Raising similar concerns, Dr Sunil S Raj, Director Affordable Health Technologies, Public Health Foundation of India (PHFI), says, “The main reason for this shortage is the unwillingness of medical graduates to work in rural areas mainly due to lack of facilities and relatively poorer living conditions. Moreover, medical education in the country is focussed towards providing tertiary level care rather than primary level care which is the primary need of people living in rural areas. A significant focus on specialised care during training reduces the value of primary medical care in the eyes of a new medical graduate. Further, the government has not provided enough incentives to make rural postings more attractive to them.”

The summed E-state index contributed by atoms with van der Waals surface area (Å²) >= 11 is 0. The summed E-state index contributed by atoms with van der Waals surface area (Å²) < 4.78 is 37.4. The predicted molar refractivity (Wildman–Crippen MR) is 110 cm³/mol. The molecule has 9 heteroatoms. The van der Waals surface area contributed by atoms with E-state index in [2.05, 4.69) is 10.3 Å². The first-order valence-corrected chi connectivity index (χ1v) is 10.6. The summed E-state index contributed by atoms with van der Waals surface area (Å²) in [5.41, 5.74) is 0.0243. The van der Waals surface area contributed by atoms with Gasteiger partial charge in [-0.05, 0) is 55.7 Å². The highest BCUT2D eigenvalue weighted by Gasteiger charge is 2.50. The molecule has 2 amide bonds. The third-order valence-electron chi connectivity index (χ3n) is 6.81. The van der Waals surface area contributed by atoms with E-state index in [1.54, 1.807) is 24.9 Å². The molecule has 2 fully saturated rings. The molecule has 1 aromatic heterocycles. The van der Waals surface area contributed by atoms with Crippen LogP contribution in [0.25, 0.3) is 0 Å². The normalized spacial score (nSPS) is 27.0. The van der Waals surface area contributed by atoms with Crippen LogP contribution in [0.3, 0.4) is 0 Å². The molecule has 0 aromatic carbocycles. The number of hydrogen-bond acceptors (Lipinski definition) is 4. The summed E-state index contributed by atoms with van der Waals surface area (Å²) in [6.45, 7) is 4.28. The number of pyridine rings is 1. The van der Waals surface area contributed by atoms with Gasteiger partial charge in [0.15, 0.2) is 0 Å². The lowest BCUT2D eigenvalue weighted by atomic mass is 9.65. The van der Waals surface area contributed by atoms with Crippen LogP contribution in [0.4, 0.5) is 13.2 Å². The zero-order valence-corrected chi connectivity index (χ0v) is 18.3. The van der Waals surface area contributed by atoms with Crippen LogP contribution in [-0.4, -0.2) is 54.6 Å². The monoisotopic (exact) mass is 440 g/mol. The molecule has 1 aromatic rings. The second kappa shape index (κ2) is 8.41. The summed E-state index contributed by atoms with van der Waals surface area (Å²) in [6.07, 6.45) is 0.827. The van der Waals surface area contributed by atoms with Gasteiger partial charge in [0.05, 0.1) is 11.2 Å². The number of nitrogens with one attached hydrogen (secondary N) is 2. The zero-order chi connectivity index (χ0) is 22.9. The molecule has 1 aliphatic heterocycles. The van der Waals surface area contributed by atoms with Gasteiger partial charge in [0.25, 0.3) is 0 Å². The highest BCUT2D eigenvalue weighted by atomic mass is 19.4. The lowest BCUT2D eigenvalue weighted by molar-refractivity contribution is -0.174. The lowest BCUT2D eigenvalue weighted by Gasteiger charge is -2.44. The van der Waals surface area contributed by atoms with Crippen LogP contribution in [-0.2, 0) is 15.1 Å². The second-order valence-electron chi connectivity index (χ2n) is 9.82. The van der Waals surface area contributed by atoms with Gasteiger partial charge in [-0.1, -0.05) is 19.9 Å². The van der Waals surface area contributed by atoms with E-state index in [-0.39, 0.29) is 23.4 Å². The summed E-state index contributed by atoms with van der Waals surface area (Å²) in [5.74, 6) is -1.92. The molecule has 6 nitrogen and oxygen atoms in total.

Dr Raj further quotes some insights shared by Vikram Patel, Professor of International Mental Health, London School of Hygiene & Tropical Medicine, UK, “Working in the public health sector is often a demoralising experience for doctors because their professional lives are blighted by lack of professional development opportunities, accountability, and access to even basic medical resources necessary to perform an effective role.”
“Although some steps have been taken by the government such as compulsory rural postings, linking rural postings to postgraduate admissions and monetary incentives, there is a need for more structural changes and innovative solutions,” he adds.